A Scottish mystery by way of Quebec’s Magdalen Islands

Book review: Entry Island, by Peter May

Cover of Entry Island for book review MAC39. No credit.

Cover of Entry Island for book review MAC39. No credit.

Entry Island

Peter May

Crime stories and social commentary have been inseparable since the very beginning of the genre—Wilkie Collins’s The Moonstone (1868), the first great English-language detective novel, is rooted in an oblique, reap-what-you-sow critique of the British plunder of colonial India. But few have mastered the blend as well as Peter May. Glasgow-born May created the 1990s Gaelic-language soap opera Machair, set in the Isle of Lewis, a hit on Scottish TV, despite having to run with English subtitles.

After shifting to full-time novel writing, May eventually returned to the Outer Hebrides in his prize-winning Lewis trilogy (2011-13). Now he’s turned his focus to the outposts of the Scottish diaspora. In Entry Island, the murder investigation may be set in Quebec’s Magdalen Islands in the 21st century, but the original crime is the Highland Clearances, the forced displacement during the late 18th and early 19th centuries of hundreds of thousands of Gaelic-speaking Scots from their traditional lands to make way for sheep farming. Many of the expelled ended up in Canada.

Sime Mackenzie is the Anglophone member of a team of Sûreté cops sent from Montreal to Entry, after a rare murder among the tiny island’s 100-odd English speakers. Given the amount of blood splattered over the stabbing victim’s widow, Kirsty Cowell, no one, including Mackenzie, expects much trouble—with the investigation, that is. In terms of his life, Mackenzie is a shambles, so wracked by insomnia—brought on by his recent divorce—he falls asleep mid-interrogation. It doesn’t help that his ex-wife, a forensics expert, is also a member of the police team.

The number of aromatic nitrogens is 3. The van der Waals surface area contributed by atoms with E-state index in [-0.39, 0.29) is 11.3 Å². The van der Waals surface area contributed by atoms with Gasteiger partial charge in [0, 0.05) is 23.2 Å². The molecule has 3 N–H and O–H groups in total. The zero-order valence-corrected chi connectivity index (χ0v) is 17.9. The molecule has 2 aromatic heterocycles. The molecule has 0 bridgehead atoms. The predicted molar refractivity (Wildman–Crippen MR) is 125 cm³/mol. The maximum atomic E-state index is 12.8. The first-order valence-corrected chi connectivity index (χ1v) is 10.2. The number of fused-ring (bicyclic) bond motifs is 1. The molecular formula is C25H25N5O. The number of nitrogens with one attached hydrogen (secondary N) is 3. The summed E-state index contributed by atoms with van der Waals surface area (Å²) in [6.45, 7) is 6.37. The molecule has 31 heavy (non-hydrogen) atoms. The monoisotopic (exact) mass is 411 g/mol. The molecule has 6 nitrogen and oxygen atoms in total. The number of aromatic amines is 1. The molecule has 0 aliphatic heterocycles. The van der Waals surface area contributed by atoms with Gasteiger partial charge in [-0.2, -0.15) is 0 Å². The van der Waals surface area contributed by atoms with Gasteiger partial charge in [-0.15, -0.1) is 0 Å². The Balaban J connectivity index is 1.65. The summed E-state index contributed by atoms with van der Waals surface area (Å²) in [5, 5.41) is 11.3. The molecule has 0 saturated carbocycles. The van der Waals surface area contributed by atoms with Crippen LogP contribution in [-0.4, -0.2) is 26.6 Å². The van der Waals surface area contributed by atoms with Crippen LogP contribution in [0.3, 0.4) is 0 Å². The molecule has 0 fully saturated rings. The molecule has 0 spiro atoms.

Mackenzie becomes convinced, from the moment he meets her, that he knows Cowell—and yes, from a past life. He develops waking dreams involving the two of them in Scotland centuries ago during some of the most violent of the clearances and, unsurprisingly, develops too a conviction of her innocence. Talk about an unreliable narrator.

Yet the reader cannot be sure, one way or another. In atmospheric and landscape-obsessed prose that’s always marked May’s writing—machair means “low-lying grassy plain”—he navigates between the police procedural and the historical romance. Mackenzie may be crazy and Cowell still be innocent. The crime may be everyday domestic violence or part of a long chain, an illustration of how right William Faulkner was: “The past is never dead—it’s not even past.”

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